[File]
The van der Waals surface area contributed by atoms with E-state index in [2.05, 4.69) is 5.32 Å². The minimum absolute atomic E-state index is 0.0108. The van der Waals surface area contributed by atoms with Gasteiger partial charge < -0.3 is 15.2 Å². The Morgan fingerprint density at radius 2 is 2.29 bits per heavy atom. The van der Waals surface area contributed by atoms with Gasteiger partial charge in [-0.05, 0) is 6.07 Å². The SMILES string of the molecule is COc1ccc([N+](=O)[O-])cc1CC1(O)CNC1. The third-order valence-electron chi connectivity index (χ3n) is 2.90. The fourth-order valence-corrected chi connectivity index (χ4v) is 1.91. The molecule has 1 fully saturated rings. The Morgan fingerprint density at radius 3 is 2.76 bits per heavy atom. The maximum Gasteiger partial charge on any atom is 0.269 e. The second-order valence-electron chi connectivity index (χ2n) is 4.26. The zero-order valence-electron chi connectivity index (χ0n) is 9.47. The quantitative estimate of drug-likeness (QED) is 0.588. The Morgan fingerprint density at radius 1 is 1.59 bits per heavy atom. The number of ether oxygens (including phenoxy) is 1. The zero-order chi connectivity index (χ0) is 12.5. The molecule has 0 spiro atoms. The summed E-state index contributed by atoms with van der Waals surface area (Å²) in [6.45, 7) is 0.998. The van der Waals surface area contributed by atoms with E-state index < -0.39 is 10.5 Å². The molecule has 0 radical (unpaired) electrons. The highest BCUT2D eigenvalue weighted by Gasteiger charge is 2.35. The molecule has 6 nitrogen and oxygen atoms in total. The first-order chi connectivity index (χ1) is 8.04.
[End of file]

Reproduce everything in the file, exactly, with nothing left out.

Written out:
The van der Waals surface area contributed by atoms with E-state index in [2.05, 4.69) is 5.32 Å². The minimum absolute atomic E-state index is 0.0108. The van der Waals surface area contributed by atoms with Gasteiger partial charge < -0.3 is 15.2 Å². The Morgan fingerprint density at radius 2 is 2.29 bits per heavy atom. The van der Waals surface area contributed by atoms with Gasteiger partial charge in [-0.05, 0) is 6.07 Å². The SMILES string of the molecule is COc1ccc([N+](=O)[O-])cc1CC1(O)CNC1. The third-order valence-electron chi connectivity index (χ3n) is 2.90. The fourth-order valence-corrected chi connectivity index (χ4v) is 1.91. The molecule has 1 fully saturated rings. The Morgan fingerprint density at radius 3 is 2.76 bits per heavy atom. The maximum Gasteiger partial charge on any atom is 0.269 e. The second-order valence-electron chi connectivity index (χ2n) is 4.26. The zero-order valence-electron chi connectivity index (χ0n) is 9.47. The quantitative estimate of drug-likeness (QED) is 0.588. The Morgan fingerprint density at radius 1 is 1.59 bits per heavy atom. The number of ether oxygens (including phenoxy) is 1. The zero-order chi connectivity index (χ0) is 12.5. The molecule has 0 spiro atoms. The summed E-state index contributed by atoms with van der Waals surface area (Å²) in [6.45, 7) is 0.998. The van der Waals surface area contributed by atoms with E-state index < -0.39 is 10.5 Å². The molecule has 0 radical (unpaired) electrons. The highest BCUT2D eigenvalue weighted by Gasteiger charge is 2.35. The molecule has 6 nitrogen and oxygen atoms in total. The first-order chi connectivity index (χ1) is 8.04.